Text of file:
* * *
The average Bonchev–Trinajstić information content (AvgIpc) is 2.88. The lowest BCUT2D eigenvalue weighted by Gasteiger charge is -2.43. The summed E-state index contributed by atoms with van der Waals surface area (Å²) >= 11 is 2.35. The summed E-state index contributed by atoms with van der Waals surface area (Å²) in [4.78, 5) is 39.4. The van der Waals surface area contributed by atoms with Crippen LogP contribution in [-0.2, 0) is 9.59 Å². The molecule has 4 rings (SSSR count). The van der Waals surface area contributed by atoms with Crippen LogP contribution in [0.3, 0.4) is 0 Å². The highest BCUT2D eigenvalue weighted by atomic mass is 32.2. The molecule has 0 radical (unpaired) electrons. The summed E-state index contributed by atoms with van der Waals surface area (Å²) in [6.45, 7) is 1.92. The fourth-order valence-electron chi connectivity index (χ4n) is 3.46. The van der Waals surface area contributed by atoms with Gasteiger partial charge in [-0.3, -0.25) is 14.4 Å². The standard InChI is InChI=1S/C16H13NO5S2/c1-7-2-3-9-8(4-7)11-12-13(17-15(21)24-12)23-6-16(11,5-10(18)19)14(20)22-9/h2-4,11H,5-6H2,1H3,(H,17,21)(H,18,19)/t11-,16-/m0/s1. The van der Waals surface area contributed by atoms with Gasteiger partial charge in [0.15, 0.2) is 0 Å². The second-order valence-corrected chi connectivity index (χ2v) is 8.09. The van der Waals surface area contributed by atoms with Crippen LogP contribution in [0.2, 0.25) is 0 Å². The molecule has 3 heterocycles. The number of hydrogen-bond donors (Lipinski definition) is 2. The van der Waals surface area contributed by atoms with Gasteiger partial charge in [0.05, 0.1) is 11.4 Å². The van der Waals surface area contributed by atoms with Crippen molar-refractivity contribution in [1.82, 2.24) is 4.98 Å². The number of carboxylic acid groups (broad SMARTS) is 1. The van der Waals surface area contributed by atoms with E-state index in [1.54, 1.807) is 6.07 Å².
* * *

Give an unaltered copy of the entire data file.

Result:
The average Bonchev–Trinajstić information content (AvgIpc) is 2.88. The lowest BCUT2D eigenvalue weighted by Gasteiger charge is -2.43. The summed E-state index contributed by atoms with van der Waals surface area (Å²) >= 11 is 2.35. The summed E-state index contributed by atoms with van der Waals surface area (Å²) in [4.78, 5) is 39.4. The van der Waals surface area contributed by atoms with Crippen LogP contribution in [-0.2, 0) is 9.59 Å². The molecule has 4 rings (SSSR count). The van der Waals surface area contributed by atoms with Crippen LogP contribution in [0.3, 0.4) is 0 Å². The highest BCUT2D eigenvalue weighted by atomic mass is 32.2. The molecule has 0 radical (unpaired) electrons. The summed E-state index contributed by atoms with van der Waals surface area (Å²) in [6.45, 7) is 1.92. The fourth-order valence-electron chi connectivity index (χ4n) is 3.46. The van der Waals surface area contributed by atoms with Gasteiger partial charge in [-0.3, -0.25) is 14.4 Å². The standard InChI is InChI=1S/C16H13NO5S2/c1-7-2-3-9-8(4-7)11-12-13(17-15(21)24-12)23-6-16(11,5-10(18)19)14(20)22-9/h2-4,11H,5-6H2,1H3,(H,17,21)(H,18,19)/t11-,16-/m0/s1. The van der Waals surface area contributed by atoms with Gasteiger partial charge in [0.15, 0.2) is 0 Å². The second-order valence-corrected chi connectivity index (χ2v) is 8.09. The van der Waals surface area contributed by atoms with Crippen LogP contribution in [0.2, 0.25) is 0 Å². The molecule has 3 heterocycles. The number of hydrogen-bond donors (Lipinski definition) is 2. The van der Waals surface area contributed by atoms with Gasteiger partial charge in [0.05, 0.1) is 11.4 Å². The van der Waals surface area contributed by atoms with Crippen molar-refractivity contribution in [1.82, 2.24) is 4.98 Å². The number of carboxylic acid groups (broad SMARTS) is 1. The van der Waals surface area contributed by atoms with E-state index in [1.54, 1.807) is 6.07 Å².